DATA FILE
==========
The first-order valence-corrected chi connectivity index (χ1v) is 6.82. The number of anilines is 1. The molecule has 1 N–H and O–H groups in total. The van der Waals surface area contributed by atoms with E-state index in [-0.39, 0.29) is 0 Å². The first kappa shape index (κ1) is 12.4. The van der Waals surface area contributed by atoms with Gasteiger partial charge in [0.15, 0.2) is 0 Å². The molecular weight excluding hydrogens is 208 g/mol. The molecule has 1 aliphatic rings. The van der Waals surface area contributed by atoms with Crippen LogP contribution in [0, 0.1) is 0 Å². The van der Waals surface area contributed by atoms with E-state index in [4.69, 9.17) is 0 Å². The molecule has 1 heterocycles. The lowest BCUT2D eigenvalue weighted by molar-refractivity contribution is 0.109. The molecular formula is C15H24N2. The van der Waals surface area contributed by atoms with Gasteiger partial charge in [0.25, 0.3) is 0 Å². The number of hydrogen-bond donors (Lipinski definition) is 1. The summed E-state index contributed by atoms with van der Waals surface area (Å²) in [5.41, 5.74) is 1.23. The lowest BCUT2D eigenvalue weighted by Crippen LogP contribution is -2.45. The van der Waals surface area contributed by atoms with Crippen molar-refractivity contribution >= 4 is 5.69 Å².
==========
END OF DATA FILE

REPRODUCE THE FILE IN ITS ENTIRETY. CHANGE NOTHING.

The first-order valence-corrected chi connectivity index (χ1v) is 6.82. The number of anilines is 1. The molecule has 1 N–H and O–H groups in total. The van der Waals surface area contributed by atoms with E-state index in [-0.39, 0.29) is 0 Å². The first kappa shape index (κ1) is 12.4. The van der Waals surface area contributed by atoms with Gasteiger partial charge in [0.15, 0.2) is 0 Å². The molecular weight excluding hydrogens is 208 g/mol. The molecule has 1 aliphatic rings. The van der Waals surface area contributed by atoms with Crippen LogP contribution in [0, 0.1) is 0 Å². The van der Waals surface area contributed by atoms with E-state index in [4.69, 9.17) is 0 Å². The molecule has 1 heterocycles. The lowest BCUT2D eigenvalue weighted by molar-refractivity contribution is 0.109. The molecular formula is C15H24N2. The van der Waals surface area contributed by atoms with Gasteiger partial charge in [0.25, 0.3) is 0 Å². The number of hydrogen-bond donors (Lipinski definition) is 1. The summed E-state index contributed by atoms with van der Waals surface area (Å²) in [5.41, 5.74) is 1.23. The lowest BCUT2D eigenvalue weighted by Crippen LogP contribution is -2.45. The van der Waals surface area contributed by atoms with Crippen molar-refractivity contribution >= 4 is 5.69 Å².